When two improvisers are really humming, they’re both making choices. Watch TJ & Dave start a scene. They never start with a line like, “The ship is sinking!” or, “Michael, you’re fired,” or “We’d better get this dinner finished before my boss gets here.” Their initiations are small but revealing. Their first words show their characters are brave or cowardly, simple or smart, frustrated or content.
How you say something is far more important than what you say. Think about Joe Pesci’s famous line from “Goodfellas.”
I’m funny how, I mean funny like I’m a clown, I amuse you? I make you laugh, I’m here to f***in’ amuse you? What do you mean funny, funny how? How am I funny?
That line becomes increasingly menacing as he plows through. In that scene, the people he’s talking to start laughing. By the end of the line, they fear for their lives. It starts in one place and ends somewhere else. He could just say, “Don’t laugh at me.” But it’s a series of questions. Questions without pauses. Great choice by the writer, great choice by the actor.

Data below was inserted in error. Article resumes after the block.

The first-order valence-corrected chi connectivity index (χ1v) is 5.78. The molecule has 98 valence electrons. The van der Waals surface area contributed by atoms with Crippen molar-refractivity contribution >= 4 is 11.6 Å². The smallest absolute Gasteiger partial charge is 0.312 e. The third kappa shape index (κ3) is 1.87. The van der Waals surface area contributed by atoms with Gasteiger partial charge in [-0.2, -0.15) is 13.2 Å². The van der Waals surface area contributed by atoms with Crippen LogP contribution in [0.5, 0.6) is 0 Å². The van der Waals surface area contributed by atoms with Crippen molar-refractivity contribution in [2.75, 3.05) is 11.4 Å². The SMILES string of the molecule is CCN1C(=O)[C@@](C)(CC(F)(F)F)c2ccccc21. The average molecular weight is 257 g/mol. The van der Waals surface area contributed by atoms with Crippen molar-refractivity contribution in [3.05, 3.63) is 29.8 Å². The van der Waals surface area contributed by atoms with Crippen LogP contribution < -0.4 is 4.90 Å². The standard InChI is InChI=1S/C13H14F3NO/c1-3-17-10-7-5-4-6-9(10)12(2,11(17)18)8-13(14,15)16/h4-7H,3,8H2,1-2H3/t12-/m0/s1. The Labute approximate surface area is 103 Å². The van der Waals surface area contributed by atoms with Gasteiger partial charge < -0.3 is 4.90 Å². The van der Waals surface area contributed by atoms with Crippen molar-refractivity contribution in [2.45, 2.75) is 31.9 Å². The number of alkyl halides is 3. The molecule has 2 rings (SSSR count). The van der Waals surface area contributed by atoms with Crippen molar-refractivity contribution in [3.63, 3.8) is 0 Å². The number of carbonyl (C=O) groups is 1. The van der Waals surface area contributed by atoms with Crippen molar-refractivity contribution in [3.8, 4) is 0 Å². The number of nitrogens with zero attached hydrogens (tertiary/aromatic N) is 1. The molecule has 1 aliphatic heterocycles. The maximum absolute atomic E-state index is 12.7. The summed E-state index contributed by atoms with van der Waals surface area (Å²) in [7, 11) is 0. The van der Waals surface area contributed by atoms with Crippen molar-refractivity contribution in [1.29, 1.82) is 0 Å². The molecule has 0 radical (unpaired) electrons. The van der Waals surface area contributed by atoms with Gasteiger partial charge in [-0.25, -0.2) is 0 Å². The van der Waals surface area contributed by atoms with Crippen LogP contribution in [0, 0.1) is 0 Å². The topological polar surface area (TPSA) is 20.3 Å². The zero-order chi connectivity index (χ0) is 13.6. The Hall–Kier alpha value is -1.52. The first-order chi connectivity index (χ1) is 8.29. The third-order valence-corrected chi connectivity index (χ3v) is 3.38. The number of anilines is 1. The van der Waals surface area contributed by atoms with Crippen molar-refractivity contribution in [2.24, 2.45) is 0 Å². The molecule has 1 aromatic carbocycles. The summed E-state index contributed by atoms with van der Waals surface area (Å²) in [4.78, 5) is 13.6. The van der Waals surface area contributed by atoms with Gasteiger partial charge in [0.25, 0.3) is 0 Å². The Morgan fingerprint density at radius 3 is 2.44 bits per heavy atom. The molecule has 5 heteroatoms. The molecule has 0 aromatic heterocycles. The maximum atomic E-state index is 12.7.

Making a choice is your best move in improv. When you choose to talk in a specific voice, share an emotion or edit, those are active choices. But we make passive, unconscious choices, too. Sometimes you “forget” to explore your environment. Or maybe you zone out, leaving the editing chores to your teammates. Or maybe you ignore your partner’s initiation to cram in your plot-based idea.
Good improvisers make active choices. It feels better to do so. Even if your scene about Proust-reading moonshiners goes to hell, you got there on your own. The more conscious you are of your choices, the happier you’ll be, even if the audience doesn’t always react the way you want.
Once you make a choice, hold on to it. When it’s declared, your teammates base their future behavior on what you’ve done. It’s like seeing a quarterback drop back to throw. When that happens, his teammates know they need to be ready to catch. Your teammates want to help you, but they will grow frustrated if you can’t make up your mind whether you want to throw or run with the ball. So just pick one.
“Holding on to your choice” is a tenet of the Annoyance Theater training. But it only works one way – if your choice is a character trait. Choose an emotion or a physicality. Those will work, even if your partner initiates by calling you “Dad” or “Pope John Paul” or “Robo-Lincoln.”
If your only choice at the top of the scene is that you’re in a submarine or that you’re a father upset about his daughter’s grades, that doesn’t give you much to work with. Spit it out in your first line and then what? Just keep repeating it over and over? Those choices have nowhere to grow. And they could be derailed if your partner speaks first.